Cramps are an inevitable part of almost every woman’s life. Each month, without fail, you feel your period before it begins. Cramps are usually felt in the abdomen or the lower back. They last anywhere from one to three days. For some women, cramps are merely a nuisance, something that is annoying but doesn’t affect your life. For other women, severe cramps send them to bed for a day or two each month. While you probably can’t totally rid your life of cramps, there are some things you can do to help ease the pain.
While you are having cramps:
Over-the-counter medications, such as ibuprofen or naproxen, usually help to lessen the pain.
Use a heating pad or a hot water bottle and apply heat directly to your abdomen or lower back.
Try different positions. You might find lying on your side with your knees bent helps relieve the pain or you might find another position feels better. Try sitting and lying down in different positions to find what works best for you.
Giving care to people who are dying and who also have early or mid stage Alzheimer's is easier if you are aware of a number of difficulties that cognitive impairment has on their experience and behavior. Alzheimer's does not make death any easier or more difficult for caregivers. As your loved one enters the last weeks and days of their life there is a lot to contend with. Sorrow, anticipatory bereavement and sometimes pleasure when an interaction/time spent remind you of the loss to come. I have put together some information that has been helpful to me that may be useful to you.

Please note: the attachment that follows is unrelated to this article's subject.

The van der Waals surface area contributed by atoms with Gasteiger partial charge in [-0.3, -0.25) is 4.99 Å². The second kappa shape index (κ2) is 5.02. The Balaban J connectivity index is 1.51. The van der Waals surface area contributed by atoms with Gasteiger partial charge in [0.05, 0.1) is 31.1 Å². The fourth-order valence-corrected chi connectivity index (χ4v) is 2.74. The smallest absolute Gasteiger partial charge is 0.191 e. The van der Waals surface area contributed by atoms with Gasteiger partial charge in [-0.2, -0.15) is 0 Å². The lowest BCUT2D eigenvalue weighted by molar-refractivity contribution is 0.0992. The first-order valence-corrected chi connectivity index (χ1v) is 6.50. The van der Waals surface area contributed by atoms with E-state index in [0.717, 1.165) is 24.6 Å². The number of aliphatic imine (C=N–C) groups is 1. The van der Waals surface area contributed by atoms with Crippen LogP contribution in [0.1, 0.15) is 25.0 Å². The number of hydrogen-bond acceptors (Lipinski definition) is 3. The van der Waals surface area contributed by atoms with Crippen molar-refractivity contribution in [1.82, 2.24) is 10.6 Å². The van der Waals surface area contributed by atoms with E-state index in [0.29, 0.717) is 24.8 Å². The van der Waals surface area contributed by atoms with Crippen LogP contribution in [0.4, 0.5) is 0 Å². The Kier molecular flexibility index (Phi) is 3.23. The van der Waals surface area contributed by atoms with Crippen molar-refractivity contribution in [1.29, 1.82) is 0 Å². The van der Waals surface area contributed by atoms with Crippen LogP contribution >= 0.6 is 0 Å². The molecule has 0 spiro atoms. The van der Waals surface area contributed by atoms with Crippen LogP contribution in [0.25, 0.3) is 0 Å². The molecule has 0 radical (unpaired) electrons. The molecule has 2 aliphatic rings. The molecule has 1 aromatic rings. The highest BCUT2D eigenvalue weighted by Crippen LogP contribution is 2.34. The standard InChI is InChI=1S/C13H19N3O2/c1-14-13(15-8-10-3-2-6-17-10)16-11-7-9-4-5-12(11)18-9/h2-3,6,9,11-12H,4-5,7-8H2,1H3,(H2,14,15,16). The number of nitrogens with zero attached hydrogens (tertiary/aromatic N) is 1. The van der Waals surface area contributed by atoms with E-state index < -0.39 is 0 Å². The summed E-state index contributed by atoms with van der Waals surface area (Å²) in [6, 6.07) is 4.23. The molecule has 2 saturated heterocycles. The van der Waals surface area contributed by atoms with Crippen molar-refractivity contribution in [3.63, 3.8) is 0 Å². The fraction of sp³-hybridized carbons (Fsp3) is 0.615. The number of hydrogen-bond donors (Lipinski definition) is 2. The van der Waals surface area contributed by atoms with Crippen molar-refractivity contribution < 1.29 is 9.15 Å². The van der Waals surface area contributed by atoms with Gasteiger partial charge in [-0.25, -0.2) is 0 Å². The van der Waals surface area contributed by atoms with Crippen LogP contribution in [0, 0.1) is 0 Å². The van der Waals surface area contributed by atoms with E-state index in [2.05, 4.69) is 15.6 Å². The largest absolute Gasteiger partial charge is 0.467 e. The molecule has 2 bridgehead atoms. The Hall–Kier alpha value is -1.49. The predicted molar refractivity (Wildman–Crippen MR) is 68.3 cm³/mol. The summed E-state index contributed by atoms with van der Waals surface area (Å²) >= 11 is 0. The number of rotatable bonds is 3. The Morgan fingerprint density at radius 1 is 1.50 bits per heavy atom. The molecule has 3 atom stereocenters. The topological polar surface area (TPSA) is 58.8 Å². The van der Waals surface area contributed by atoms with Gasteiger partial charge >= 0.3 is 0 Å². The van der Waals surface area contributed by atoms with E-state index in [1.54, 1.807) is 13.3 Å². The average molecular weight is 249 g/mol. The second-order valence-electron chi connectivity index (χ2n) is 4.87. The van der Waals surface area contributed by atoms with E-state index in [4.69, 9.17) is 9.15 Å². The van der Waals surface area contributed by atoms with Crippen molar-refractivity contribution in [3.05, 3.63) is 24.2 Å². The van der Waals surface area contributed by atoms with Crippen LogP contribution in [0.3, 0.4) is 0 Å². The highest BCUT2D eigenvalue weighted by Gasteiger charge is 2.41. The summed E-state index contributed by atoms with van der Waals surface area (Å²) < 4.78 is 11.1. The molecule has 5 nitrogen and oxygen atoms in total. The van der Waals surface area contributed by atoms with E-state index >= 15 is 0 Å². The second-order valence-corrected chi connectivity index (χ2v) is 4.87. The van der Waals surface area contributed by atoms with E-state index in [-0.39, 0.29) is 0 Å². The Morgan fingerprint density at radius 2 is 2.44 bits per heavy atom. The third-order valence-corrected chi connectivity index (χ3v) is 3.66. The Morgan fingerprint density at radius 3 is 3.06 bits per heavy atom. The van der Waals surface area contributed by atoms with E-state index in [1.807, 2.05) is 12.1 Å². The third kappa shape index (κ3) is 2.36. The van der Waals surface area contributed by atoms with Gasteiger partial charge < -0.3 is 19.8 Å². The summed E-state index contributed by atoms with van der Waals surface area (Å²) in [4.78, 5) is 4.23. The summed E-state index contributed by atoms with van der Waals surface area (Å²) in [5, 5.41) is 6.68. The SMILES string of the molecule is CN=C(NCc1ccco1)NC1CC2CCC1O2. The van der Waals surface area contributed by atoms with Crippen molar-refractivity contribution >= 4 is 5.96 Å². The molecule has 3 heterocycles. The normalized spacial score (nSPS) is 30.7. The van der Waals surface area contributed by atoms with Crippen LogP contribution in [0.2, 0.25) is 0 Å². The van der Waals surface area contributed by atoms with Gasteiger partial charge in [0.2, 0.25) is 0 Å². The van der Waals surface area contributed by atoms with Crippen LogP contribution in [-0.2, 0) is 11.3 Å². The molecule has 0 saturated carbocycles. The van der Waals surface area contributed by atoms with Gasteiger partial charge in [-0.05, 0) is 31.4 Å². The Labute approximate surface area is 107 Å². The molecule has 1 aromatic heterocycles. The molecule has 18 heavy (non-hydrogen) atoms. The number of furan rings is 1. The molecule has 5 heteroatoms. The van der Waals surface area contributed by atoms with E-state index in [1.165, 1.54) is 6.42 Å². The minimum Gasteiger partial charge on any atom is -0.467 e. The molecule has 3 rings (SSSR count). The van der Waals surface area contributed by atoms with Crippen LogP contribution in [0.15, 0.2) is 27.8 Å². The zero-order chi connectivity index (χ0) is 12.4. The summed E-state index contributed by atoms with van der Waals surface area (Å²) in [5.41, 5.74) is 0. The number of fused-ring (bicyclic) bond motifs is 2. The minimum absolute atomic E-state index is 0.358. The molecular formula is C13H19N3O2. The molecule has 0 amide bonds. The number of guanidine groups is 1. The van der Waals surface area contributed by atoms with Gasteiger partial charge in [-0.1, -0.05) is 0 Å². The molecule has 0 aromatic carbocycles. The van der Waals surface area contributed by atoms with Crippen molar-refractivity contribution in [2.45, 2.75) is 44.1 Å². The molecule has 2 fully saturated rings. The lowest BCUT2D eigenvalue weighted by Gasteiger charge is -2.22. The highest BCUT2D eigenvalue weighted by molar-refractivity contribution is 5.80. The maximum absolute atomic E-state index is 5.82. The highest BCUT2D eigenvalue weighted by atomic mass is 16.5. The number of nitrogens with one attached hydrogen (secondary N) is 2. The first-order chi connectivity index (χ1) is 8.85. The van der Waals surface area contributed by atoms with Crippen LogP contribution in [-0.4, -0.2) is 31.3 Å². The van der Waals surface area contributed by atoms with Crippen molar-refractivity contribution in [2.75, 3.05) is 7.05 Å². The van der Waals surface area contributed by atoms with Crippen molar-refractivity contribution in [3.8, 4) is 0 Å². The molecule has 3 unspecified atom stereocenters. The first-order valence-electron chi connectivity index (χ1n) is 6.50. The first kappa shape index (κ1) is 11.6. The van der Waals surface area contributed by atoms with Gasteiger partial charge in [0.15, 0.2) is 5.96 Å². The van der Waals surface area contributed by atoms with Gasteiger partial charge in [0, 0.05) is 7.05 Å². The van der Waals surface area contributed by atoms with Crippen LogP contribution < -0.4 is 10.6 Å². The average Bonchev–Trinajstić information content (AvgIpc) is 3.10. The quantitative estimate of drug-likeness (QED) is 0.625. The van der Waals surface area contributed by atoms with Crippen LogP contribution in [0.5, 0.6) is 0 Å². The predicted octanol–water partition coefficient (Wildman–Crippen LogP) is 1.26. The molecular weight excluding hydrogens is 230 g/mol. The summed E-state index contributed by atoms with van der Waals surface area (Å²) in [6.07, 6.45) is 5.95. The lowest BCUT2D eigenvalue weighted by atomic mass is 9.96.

As well as being a symptom of Alzheimer's and other forms of dementia, confusion is also a symptom of physical conditions such as poor oxygen levels, common for example in heart and lung disease. High levels of chemicals poisonous to the body, for example, high urea and creatinine common in kidney disease and in diseases of the brain such as tumors, may can also cause confusion....
I never much cared for anatomy class. Dead bodies, the cold, and the smell were just not the way I liked to spend an afternoon. Every first year medical student spends hours in the anatomy room because learning the parts is important, but even more important is knowing what those parts do and how they work—functional anatomy. Thankfully, studying functional anatomy requires warm, live people who don’t usually smell. Let’s learn some parts without the smell because if you understand the parts, then you will understand the treatment. Getting down to the framework of your body is the skeleton which holds you upright, otherwise you would be a blob of gooey mush. As part of the skeleton, the spine is your backbone that bridges the span between your head and your butt. Because it is a bridge, the spine has passive, stationary structures (bones, ligaments, and discs) which don’t “do” anything except provide support for the whole body. However, these parts o...
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